Southern Ocean and Antarctic Peninsula temperatures during critical climate transitions of the Cenozoic constrained by clumped isotope thermometry

Author(s): Dill, R.; Eagle, Rob; Henry, D.; Praskin, S.; Mering, John A.; Petryshyn, V. A.; Priyadarshi, Antra; Rycroft, Lydia; Vollmer, T. D.; Chea, Yungwing; Dix, Jamie; Aguilar, Alejandro; Supakkul, Kev; Tran, B.; Lipel, Z.; Flores, S.; Riesselman, C. R.; Taviani, Marco; Marenssi, S.; Harwood, D. M.; Lunt, D. J.; Valdes, P. J.; Meckler, A. Nele; Tripati, A.
Author Affiliation(s): Primary:
University of California Los Angeles, Department of Earth, Planetary, and Space Sciences, Los Angeles, CA, United States
Other:
Imperial College London, United Kingdom
Colleyville Heritage High School, United States
Westlake High School, United States
North Hollywood High School, United States
University of Otago, New Zealand
CNR, Institute of Marine Science, Italy
Instituto Antártico Argentino, Argentina
University of Nebraska Lincoln, United States
University of Bristol, United Kingdom
Swiss Federal Institute of Technology, Switzerland
Volume Title: AGU 2014 fall meeting
Source: American Geophysical Union Fall Meeting, Vol.2014; American Geophysical Union 2014 fall meeting, San Francisco, CA, Dec. 15-19, 2014. Publisher: American Geophysical Union, Washington, DC, United States
Note: In English
Summary: The Southern Ocean and Antarctica play fundamental roles in the global climate system. These polar regions are a major area for the net loss of heat to space. Ice storage on Antarctica also influences the global water cycle. Through upwelling of deep waters, the Southern Ocean is an important regulator of atmospheric CO2. To better constrain the evolution of paleoclimate in this region over major climate transitions of the Cenozoic, we estimated ocean temperatures using clumped isotope thermometry. Clumped isotope thermometry is a thermodynamically-based stable isotope thermometer that can be used to constrain temperatures previously estimated using other paleothermometers (which in turn leads to constraints on ice volume), as it allows the exclusion of water isotope composition from temperature estimates (unlike the δ18O thermometer). We previously have published calibrations for foraminifera and mollusks, two of the major archives used in this study. Critical transitions investigated include the Eocene-Oligocene boundary and the Middle Miocene Climate Transition. Study sites include Seymour Island (Antarctic Peninsula), ANDRILL (Southern McMurdo Sounds), Ocean Drilling Program (ODP) Sites 689/690 (Weddell Sea), and ODP 744 (Kerguelen Plateau). Results will be compared to GCM output.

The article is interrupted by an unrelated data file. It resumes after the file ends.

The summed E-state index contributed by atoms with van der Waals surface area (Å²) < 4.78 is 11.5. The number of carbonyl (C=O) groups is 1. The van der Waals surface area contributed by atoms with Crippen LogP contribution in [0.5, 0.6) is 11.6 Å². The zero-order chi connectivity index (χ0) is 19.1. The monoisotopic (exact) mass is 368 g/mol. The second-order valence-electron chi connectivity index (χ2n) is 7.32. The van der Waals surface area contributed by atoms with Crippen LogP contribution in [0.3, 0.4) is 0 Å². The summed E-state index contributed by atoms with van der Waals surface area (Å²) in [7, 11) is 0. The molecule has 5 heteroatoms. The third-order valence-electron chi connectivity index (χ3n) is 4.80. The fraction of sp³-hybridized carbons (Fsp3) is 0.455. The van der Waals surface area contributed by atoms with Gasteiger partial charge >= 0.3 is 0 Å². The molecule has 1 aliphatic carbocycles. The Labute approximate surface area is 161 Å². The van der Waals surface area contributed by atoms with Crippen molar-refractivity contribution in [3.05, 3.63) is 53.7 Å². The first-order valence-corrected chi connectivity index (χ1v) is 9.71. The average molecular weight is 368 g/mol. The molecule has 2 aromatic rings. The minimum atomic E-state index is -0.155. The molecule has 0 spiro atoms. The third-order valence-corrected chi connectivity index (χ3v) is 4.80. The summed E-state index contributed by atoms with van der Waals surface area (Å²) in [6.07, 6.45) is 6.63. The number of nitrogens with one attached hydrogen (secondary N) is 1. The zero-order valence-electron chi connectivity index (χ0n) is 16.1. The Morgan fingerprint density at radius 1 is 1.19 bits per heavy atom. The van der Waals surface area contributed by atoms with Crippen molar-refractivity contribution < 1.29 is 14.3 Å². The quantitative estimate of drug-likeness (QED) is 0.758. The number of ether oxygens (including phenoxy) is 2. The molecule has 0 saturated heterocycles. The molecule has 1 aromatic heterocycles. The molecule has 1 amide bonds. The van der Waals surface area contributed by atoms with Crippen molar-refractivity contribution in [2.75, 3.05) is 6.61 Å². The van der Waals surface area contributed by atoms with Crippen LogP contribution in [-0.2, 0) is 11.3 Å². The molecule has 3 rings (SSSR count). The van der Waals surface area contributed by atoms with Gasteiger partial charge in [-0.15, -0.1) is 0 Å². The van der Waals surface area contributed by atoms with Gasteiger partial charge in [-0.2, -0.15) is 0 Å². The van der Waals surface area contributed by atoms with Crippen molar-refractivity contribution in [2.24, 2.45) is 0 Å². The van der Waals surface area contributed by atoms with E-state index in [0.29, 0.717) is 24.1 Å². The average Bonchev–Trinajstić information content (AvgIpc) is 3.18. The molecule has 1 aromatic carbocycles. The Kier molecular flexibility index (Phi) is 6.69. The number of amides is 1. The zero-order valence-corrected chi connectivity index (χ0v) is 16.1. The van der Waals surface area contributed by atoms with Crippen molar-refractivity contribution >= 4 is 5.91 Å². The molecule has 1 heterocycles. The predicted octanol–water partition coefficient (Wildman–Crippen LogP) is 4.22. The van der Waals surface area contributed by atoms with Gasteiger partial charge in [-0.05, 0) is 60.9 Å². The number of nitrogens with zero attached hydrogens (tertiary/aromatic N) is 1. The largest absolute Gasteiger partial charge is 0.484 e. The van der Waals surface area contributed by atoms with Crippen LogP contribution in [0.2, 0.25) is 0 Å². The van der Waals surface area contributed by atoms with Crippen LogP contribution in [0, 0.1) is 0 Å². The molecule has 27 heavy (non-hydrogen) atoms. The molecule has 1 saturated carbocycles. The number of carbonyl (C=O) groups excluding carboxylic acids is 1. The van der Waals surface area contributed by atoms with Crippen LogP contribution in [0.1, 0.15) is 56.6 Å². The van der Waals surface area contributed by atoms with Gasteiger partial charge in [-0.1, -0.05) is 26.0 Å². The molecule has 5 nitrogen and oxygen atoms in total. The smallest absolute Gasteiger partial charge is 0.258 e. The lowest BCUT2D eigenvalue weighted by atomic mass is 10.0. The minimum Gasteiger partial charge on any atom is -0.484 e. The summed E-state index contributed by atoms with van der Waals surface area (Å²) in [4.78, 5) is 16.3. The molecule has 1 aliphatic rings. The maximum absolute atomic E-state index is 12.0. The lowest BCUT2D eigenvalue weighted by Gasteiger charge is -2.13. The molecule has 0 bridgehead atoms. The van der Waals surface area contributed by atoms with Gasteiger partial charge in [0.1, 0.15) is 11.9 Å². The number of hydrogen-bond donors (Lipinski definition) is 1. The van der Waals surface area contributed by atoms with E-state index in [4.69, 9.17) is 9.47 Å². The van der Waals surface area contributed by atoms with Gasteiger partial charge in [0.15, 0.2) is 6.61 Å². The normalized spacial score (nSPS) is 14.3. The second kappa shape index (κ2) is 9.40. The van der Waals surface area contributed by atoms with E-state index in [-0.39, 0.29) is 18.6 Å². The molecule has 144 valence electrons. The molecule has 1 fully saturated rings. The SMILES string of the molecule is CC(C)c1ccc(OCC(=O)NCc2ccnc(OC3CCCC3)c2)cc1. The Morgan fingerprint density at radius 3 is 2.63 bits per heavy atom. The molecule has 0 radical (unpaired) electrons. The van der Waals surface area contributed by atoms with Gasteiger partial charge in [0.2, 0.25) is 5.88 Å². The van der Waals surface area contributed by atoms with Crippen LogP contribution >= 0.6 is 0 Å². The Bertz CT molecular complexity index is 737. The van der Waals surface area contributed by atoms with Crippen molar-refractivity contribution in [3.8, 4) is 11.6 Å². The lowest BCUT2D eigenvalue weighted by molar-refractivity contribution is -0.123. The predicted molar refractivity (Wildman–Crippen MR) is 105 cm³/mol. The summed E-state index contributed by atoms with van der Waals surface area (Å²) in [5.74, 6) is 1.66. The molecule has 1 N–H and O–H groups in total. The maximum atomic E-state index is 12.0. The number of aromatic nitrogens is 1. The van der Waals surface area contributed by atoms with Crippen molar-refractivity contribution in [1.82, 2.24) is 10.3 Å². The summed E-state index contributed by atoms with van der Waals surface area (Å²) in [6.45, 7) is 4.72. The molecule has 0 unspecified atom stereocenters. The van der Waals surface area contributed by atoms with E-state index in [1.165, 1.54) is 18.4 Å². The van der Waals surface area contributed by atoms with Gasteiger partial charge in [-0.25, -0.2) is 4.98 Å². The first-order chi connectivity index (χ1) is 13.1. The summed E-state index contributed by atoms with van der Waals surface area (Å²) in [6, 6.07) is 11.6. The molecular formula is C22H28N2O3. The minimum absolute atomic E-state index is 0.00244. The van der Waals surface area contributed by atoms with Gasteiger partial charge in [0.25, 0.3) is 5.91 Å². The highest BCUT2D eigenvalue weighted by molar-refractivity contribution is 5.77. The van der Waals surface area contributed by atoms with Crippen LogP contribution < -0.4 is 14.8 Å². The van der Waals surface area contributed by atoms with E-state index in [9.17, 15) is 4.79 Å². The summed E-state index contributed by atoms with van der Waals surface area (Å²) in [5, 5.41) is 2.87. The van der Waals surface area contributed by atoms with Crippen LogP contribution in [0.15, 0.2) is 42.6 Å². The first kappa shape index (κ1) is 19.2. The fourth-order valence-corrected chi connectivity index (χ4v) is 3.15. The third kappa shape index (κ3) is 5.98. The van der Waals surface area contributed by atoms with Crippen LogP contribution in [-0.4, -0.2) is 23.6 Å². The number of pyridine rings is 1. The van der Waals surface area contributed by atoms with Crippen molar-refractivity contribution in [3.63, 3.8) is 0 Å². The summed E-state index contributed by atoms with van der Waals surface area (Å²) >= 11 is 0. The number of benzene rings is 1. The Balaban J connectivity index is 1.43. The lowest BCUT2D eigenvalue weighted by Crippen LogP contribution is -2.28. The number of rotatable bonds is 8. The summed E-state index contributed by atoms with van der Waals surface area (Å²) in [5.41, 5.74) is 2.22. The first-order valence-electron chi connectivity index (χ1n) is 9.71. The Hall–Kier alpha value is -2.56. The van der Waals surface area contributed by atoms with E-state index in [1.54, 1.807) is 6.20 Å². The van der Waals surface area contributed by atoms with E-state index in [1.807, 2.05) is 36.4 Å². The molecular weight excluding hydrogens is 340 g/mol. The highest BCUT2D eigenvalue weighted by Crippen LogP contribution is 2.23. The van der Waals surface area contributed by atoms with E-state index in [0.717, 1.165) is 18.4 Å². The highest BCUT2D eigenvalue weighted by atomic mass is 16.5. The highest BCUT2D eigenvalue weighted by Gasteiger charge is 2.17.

Year of Publication: 2014
Research Program: ODP Ocean Drilling Program
Key Words: 07 Marine Geology and Oceanography; Antarctic Peninsula; Antarctica; Cenozoic; Leg 113; Maud Rise; ODP Site 689; ODP Site 690; Ocean Drilling Program; Paleoclimatology; Southern Ocean; Weddell Sea
Coordinates: S643101 S643100 E0030600 E0030559
S650938 S650937 E0011218 E0011218
Record ID: 2015117258
Copyright Information: GeoRef, Copyright 2017 American Geosciences Institute. Reference includes data supplied by, and/or abstract, Copyright, American Geophysical Union, Washington, DC, United States